Praise from Stella Adler in print, however, and at that moment particularly, was the vital medicine I needed to keep me going, to keep me plodding on in the increasingly strange and painfully unfriendly businesses of stage, film and television.
Marlon Brando had always paid great respect to the influence that Stella Adler had on him.
She was the only acting teacher he would acknowledge as his.
That alone placed Stella, in the eyes of most admiring talents in the American Theater, way above what I consider to be the overly exaggerated and so-called “genius” of Lee Strasberg.
I never asked Harold Clurman about Marlon Brando.
The most legendary actor he had ever directed.
I never asked Stella about her having been Brando’s principle acting teacher.
I later avoided even meeting Marlon Brando himself at the studio filming Report To The Commissioner. He had visited the set as a close friend of that film’s screen writer, Abby Mann.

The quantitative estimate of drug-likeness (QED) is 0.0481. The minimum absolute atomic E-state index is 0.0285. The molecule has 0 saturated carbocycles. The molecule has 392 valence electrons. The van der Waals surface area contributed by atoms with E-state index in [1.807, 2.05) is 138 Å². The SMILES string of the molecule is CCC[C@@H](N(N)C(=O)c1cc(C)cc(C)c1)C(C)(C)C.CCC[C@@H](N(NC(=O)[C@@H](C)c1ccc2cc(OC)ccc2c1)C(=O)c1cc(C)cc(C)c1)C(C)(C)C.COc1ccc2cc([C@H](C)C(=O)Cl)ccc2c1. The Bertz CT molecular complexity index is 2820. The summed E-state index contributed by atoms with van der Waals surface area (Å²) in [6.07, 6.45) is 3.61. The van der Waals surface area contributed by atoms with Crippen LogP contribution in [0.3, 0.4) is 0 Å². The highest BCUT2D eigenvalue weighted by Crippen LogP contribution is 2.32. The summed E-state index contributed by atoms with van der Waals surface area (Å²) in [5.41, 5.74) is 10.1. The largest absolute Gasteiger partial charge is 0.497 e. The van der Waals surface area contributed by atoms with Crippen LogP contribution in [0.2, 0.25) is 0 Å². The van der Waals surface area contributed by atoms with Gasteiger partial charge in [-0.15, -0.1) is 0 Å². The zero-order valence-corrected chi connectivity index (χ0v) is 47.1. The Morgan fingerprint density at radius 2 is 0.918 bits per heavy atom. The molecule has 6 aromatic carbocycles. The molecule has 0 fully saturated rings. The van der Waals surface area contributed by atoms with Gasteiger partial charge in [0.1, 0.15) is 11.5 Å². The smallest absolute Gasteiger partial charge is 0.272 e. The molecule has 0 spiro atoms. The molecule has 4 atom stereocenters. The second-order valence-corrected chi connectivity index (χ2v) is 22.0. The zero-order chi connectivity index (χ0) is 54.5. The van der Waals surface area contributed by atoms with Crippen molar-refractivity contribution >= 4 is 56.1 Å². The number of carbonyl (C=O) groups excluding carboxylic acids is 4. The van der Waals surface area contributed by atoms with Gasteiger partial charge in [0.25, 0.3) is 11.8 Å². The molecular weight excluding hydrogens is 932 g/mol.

It was on the lunch hour and I made sure I wouldn’t be there.
Despite the fact that Brando was all every actor in the English-speaking world ever heard about!
Or even talked about!!
I felt, “Enough already!!!!!”
What about Laurence Olivier whom I had already seen live in his astonishing performance as Othello?!
Or Paul Scofield as Don Adriano de Armado in Love’s Labor’s Lost at Stratford, Ontario?!
Or, most memorably, William Hutt in the Canadian Players production of King Lear?!?!
Well… so much for trying to avoid the elephant in the room.
The Goliath of acting,
There would be no Biblical “David”… not even James Dean qualified… to cut this acting monster called Marlon Brando down to size.
Even Brando’s own efforts to ruin his own career with his own, deliberate obesity?!